Argos to stop printing catalogue after 47 years
UK retailer Argos is to scrap iconic print catalogue after almost half a century, marking another major shift from the high street to ecommerce.
After 47 years of circulation, the printed catalogue is going to scrapped, apart from the Christmas edition, owing to the shift in customers’ shopping habits and a new focus on online shopping.
Branches over the years have been slowly moving away from the books which have played a key role in Argos’ business model.
Customers have been opting to use digital screens to browse through the pages of items instead.
Mark Given, chief marketing officer at Sainsbury’s, which owns Argos, said: “Over the decades the Argos catalogue has charted the nation’s changing tastes and trends in everything from must-have toys to the latest gadgets and devices.
“Just as our customers’ tastes have changed over the years, so have their shopping habits. We are seeing an increasing shift towards digital shopping, using our mobile app, website and in-store browsers. Closing the book on the catalogue will help us focus on delivering exciting and inspiring digital shopping experiences to meet the changing needs of our customers.”
Since its launch back in 1973, over 1 billion copies have been printed. Argos made so many copies of it at one point that it became the most printed publication in Europe. A total of 93 editions of the bi-annual catalogue were produced over its lengthy stay in shops.
Two editions of the Argos catalogue are printed each year, with many celebrities having teamed up with the retailer over the years, including Holly Willoughby, Spencer Matthews, Emma Bunton – and even Arnold Scwharzenegger.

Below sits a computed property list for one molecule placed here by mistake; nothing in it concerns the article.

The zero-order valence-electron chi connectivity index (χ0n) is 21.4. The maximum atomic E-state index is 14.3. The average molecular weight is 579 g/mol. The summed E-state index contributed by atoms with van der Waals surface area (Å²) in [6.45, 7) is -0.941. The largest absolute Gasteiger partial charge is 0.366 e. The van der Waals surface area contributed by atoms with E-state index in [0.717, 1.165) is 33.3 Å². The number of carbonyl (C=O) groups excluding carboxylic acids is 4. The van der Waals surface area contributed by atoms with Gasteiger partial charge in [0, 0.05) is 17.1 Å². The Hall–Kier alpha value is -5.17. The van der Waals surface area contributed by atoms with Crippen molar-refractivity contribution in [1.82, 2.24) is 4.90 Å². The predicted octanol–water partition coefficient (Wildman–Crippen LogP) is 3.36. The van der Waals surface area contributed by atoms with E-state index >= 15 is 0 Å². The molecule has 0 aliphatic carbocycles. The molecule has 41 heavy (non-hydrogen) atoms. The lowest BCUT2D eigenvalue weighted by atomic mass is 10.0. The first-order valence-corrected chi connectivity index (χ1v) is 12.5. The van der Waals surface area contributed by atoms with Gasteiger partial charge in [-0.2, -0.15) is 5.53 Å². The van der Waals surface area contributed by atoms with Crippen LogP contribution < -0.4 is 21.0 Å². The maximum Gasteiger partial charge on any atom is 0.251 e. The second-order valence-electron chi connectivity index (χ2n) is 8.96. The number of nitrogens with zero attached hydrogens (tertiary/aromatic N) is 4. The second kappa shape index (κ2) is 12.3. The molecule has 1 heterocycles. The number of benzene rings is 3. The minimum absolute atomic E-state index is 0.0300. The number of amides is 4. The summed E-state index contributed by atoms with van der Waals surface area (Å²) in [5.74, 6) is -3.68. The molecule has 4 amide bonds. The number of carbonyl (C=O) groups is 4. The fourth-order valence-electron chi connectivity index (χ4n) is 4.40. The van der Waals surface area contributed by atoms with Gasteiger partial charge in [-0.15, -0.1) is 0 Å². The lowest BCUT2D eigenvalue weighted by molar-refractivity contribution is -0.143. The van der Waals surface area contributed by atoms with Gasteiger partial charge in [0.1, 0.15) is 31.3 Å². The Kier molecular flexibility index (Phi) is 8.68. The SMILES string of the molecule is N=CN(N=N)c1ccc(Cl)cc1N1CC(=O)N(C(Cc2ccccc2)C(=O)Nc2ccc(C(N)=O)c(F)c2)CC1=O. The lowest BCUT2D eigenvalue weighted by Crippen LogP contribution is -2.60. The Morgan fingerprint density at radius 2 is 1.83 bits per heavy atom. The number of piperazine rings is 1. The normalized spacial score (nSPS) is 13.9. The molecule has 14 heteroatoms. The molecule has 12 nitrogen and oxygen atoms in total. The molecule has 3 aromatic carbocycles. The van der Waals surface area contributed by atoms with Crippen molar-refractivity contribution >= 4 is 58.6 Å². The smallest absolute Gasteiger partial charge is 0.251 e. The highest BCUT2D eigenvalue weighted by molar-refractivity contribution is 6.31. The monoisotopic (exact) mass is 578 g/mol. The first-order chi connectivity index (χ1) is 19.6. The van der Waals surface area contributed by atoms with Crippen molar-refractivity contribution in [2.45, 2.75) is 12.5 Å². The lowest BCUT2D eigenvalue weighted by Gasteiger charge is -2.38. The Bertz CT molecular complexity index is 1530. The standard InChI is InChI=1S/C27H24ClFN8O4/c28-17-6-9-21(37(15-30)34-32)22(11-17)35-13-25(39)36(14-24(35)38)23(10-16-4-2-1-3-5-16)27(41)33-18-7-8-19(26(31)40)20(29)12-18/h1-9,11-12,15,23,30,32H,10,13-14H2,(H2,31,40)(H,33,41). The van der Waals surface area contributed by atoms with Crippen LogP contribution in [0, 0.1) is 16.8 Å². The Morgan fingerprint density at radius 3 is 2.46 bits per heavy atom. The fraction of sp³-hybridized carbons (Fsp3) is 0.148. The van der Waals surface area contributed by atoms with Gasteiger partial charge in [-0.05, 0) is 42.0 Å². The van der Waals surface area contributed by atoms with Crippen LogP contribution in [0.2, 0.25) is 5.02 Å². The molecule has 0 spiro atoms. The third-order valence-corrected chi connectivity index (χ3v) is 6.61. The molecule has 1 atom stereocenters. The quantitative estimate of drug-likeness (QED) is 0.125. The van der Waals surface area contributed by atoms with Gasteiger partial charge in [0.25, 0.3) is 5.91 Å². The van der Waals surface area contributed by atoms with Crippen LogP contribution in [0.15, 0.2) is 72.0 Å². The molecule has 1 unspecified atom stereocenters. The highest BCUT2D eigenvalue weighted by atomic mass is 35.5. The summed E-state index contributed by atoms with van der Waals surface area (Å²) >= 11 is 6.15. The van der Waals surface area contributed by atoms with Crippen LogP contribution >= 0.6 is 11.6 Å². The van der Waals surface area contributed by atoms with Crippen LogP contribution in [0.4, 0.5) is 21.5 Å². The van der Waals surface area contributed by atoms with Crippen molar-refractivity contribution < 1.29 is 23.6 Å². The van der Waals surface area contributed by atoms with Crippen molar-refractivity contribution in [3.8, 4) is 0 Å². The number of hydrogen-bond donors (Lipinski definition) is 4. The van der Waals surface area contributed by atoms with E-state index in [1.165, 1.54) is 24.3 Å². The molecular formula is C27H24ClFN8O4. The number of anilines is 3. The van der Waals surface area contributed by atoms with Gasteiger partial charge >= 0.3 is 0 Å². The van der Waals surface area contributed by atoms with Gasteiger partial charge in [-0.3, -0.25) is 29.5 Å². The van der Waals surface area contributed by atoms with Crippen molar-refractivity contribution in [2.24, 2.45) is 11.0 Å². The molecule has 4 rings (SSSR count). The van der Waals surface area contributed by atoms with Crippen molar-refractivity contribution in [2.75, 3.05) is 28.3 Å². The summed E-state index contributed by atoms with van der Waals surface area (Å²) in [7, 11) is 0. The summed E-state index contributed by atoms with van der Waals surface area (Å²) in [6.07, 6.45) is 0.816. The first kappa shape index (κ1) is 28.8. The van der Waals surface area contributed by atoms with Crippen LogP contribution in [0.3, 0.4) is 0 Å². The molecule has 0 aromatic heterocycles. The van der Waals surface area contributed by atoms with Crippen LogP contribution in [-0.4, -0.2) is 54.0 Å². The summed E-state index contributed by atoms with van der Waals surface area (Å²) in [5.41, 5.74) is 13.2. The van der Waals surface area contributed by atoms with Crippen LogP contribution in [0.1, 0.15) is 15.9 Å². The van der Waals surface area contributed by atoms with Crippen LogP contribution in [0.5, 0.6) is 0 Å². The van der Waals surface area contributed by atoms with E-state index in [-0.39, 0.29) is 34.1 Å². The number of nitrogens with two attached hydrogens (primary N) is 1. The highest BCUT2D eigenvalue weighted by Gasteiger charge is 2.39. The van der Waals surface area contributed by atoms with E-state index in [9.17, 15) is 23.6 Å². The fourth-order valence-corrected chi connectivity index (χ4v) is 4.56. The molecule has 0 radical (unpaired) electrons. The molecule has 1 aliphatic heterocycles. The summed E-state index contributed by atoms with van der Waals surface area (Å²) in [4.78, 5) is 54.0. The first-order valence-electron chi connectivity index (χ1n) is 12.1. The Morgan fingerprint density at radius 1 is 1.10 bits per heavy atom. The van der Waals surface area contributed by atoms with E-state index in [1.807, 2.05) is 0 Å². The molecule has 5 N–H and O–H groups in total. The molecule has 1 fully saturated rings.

Argos said it would still print its Christmas Gift Guide, which will be rolled out in stores later this year.
The rise of click and collect
Michael Schirrmacher, UK MD at Bloomreach, said: “The past few months have radically transformed the shopping experience: browsing and purchases are now happening online first, with physical shops acting more and more as fulfilment centres – embodied by the rise of click-and-collect. Catalogues no longer have a place to play in a post-COVID shopping experience, and we can only welcome brands that are now shifting their investment into smarter solutions to help their customers make the right choices online.
“In fact, in the State of Commerce Experience research study, conducted by Forrester and commissioned by Bloomreach, we found that over 90% of customers have changed behaviour as they avoid physical stores, put discretionary shopping on hold, and buy exclusively online or as much as possible online. Yet, the online experience is still lacklustre for most of them, with 72% reporting challenges — from out of stock items, inaccurate search results, poor or missing imagery, lack of reviews or ratings, and inflexible delivery options.
“Brands are tackling this challenge head-on as they compete for audiences, and that means leaving behind traditional solutions to create an experience that harnesses the full capabilities of eCommerce. Shoppers now want more from brands than a catalogue where they can browse items: they want a fully personalised experience that will enable them to find the product they’re looking for or an alternative that immediately responds to their need.”